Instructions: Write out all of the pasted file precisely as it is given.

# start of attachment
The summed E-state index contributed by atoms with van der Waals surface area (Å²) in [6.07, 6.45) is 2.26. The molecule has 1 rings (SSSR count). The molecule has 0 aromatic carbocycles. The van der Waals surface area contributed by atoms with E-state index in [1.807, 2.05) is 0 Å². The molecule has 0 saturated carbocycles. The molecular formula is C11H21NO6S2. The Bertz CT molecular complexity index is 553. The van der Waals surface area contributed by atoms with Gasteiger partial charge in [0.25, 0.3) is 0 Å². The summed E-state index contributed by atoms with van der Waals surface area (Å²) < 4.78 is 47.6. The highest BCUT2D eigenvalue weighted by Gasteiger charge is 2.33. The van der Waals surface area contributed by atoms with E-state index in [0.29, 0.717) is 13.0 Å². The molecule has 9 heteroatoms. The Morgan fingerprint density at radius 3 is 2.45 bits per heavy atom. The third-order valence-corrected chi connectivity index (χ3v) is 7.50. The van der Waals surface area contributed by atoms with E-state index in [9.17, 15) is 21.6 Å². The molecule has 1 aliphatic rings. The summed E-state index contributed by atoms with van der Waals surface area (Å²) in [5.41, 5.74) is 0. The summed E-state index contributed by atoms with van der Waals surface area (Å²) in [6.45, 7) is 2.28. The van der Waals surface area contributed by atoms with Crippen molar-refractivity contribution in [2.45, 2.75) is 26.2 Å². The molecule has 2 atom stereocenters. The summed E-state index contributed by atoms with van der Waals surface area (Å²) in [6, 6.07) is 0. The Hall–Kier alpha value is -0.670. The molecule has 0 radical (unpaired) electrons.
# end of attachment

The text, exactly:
The summed E-state index contributed by atoms with van der Waals surface area (Å²) in [6.07, 6.45) is 2.26. The molecule has 1 rings (SSSR count). The molecule has 0 aromatic carbocycles. The van der Waals surface area contributed by atoms with E-state index in [1.807, 2.05) is 0 Å². The molecule has 0 saturated carbocycles. The molecular formula is C11H21NO6S2. The Bertz CT molecular complexity index is 553. The van der Waals surface area contributed by atoms with Gasteiger partial charge in [0.25, 0.3) is 0 Å². The summed E-state index contributed by atoms with van der Waals surface area (Å²) < 4.78 is 47.6. The highest BCUT2D eigenvalue weighted by Gasteiger charge is 2.33. The van der Waals surface area contributed by atoms with E-state index in [0.29, 0.717) is 13.0 Å². The molecule has 9 heteroatoms. The Morgan fingerprint density at radius 3 is 2.45 bits per heavy atom. The third-order valence-corrected chi connectivity index (χ3v) is 7.50. The van der Waals surface area contributed by atoms with E-state index in [9.17, 15) is 21.6 Å². The molecule has 1 aliphatic rings. The summed E-state index contributed by atoms with van der Waals surface area (Å²) in [5.41, 5.74) is 0. The summed E-state index contributed by atoms with van der Waals surface area (Å²) in [6.45, 7) is 2.28. The van der Waals surface area contributed by atoms with Crippen molar-refractivity contribution in [2.45, 2.75) is 26.2 Å². The molecule has 2 atom stereocenters. The summed E-state index contributed by atoms with van der Waals surface area (Å²) in [6, 6.07) is 0. The Hall–Kier alpha value is -0.670. The molecule has 0 radical (unpaired) electrons.